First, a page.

MALCOLM, SIR JOHN (1769-1833), Anglo-Indian soldier, diplomatist, administrator and author, was born at Burnfoot on the Esk, near Langholm, Dumfriesshire, Scotland, on the 2nd of May 1769. His father was a humble farmer, but three of his sons attained the honour of knighthood. At the age of twelve he received a cadet ship in the Indian army, and in April 1783 he landed at Madras, shortly afterwards joining his regiment at Vellore. In 1792, having for some time devoted himself to the study of Persian, he was appointed to the staff of Lord Cornwallis as Persian interpreter, but two years afterwards was compelled by ill health to leave for England. On his return to India in 1796 he became military secretary to Sir Alured Clarke, commander-in-chief at Madras, and afterwards to his successor General Harris; and in 1798 he was appointed by Lord Wellesley assistant to the resident at Hyderabad. In the last-mentioned capacity he highly distinguished himself by the manner in which he gave effect to the difficult measure of disbanding the French corps in the pay of the nizam. In 1799, under the walls of Seringapatam, began his intimacy with Colonel ArthurWellesley, which in a short time ripened into a life-long friendship. In the course of the same year he acted as first secretary to the commission appointed to settle the Mysore government, and before its close he was appointed by Lord Wellesley to proceed as envoy to the court of Persia for the purpose of counteracting the policy of the French by inducing that country to form a British alliance. Arriving at Teheran in, December ISOO, he was successful in negotiating favourable treaties, both political and commercial, and returned to Bombay by Way of Bagdad in May 1801. He now for some time held the interim post of private secretary to Lord Wellesley, and in 1803 was appointed to the Mysore residency. At the close of the Mahratta War, in 1804, and again in ISGS, he negotiated important treaties with Sindhia and Holkar, and in 1806, besides seeing the arrangements arising out of these alliances carried out, he directed the difficult work of reducing the immense body of irregular native troops. In 1808 he was again sent on a mission to Persia, but circumstances prevented him from getting beyond Bushire; on his reappointment in 1810, he was successful indeed in procuring a favourable reception at court, but otherwise his embassy, if the information which he afterwards incorporated in his works on Persia be left out of account, was (through no fault of his) without any substantial result. He sailed for England in 1811, and shortly after his arrival in the following year was knighted. His intervals of leisure he devoted to literary work, and especially to the composition of a History of Persia, which was published in two quarto volumes in 1815. On his return to India in 1817 he was appointed by Lord Moira his political agent in the Deccan, with eligibility for military command; as brigadier-general under Sir T. Hislop he took a distinguished part in the victory of Mehidpur (December 21, 1817), as also in the subsequent work of following up the fugitives, determining the conditions of peace and settling the country. In 1821 he returned once more to England, where he remained until 1827, when he was appointed governor of Bombay. His influence in this office was directed to the promotion of various economical reforms and useful administrative measures. Leaving India for the last time in 1830, he shortly after his arrival in England entered parliament as member for Launceston, and was an active opponent of the Reform Bill. He died of paralysis on the 30th of May 1833. Besides the work mentioned above, Sir John Malcolm published Sketch of the Political History of India since . . . 1784 (in 1811 and 1826); Sketch of the Sikhs (1812); Observations on the Disturbance.: in the Madras Army in 1809 (1812); Persia, a Poem, anonymous (1814); A Memoir of Central India (2 vols., 1823); and Sketches of Persia, anonymous (1827). A posthumous work, Life of Robert, Lord Clive, appeared in 1836. See Life and Correspondence of Sir John Malcolm, by J. W. Kaye (2 vols.. 1856).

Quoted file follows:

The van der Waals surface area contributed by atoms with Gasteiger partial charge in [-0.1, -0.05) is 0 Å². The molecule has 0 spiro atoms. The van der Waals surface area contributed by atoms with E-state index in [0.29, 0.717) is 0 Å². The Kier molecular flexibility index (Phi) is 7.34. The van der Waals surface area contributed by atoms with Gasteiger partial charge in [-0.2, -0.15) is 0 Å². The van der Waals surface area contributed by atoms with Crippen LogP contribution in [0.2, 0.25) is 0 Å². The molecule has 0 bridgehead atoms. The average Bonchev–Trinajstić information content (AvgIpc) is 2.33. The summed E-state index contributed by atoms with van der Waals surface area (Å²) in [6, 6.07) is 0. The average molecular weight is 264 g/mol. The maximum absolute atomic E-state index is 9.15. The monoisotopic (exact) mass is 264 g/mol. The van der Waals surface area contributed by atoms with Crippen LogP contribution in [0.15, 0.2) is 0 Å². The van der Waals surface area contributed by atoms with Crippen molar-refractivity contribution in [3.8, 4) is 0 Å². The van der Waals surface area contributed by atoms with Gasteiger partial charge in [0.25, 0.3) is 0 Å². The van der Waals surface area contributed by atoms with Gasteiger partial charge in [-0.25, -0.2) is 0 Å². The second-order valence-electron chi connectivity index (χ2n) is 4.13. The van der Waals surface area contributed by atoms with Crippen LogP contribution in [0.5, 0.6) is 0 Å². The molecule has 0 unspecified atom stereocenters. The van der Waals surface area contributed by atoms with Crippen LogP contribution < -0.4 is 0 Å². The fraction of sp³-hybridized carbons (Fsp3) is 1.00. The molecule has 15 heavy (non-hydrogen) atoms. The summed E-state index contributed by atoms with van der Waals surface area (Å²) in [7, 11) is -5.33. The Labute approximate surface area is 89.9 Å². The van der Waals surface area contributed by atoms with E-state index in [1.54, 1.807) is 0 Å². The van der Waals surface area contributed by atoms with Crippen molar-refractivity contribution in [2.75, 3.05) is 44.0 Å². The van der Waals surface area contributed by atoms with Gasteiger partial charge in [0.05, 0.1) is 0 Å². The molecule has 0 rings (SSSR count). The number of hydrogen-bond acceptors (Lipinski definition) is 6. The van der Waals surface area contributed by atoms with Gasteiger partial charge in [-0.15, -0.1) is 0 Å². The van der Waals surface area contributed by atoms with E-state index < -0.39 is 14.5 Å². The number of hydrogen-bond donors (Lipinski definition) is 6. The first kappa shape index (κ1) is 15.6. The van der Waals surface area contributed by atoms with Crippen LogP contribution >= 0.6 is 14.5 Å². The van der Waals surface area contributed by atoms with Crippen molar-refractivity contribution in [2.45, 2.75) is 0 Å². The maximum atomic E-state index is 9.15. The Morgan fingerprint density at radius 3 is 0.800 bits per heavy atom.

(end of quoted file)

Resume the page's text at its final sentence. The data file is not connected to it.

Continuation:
MALDA, a district of British India, in the Rajshahi division of Eastern Bengal and Assam. Area, 1899 sq. m.; pop. (1901), 884,030, showing an increase of 8- 5 in the decade. The administrative headquarters are at English Bazar (pop. 13,667) near the town of Old Malda. The district is divided into two almost equal parts by the Mahananda river, flowing from north to south. The western tract between the Mahananda and the main stream of the Ganges is an alluvial plain of sandy soil and great fertility. The eastern half is an elevated region broken by the deep valleys of the Tangan and Purnabhaba rivers and their small tributary streams. The soil here is a hard red clay; and the whole is overgrown with thorny tree jungle known as the katal. Agricultural prosperity centres on the Mahananda, where mango orchards and high raised plots of mulberry land extend continuously along both banks of the river. The Ganges nowhere intersects the district, but skirts it from its north-western corner to the extreme south. The Mahananda flows in a deep Welldefined channel through the centre, and joins the Ganges at the southern corner. Its tributaries are the Kalindri on the right, and the Tangan and Purnabhaba on the left bank. The two principal industries are the production of indigo and silk. The first has declined, and so has the second as far as concerns the weaving of piece goods, but the rearing of silkworms and the export of raw silk and silk thread are carried on upon a large scale. N o railway touches the distri ct, but the communications by water are good.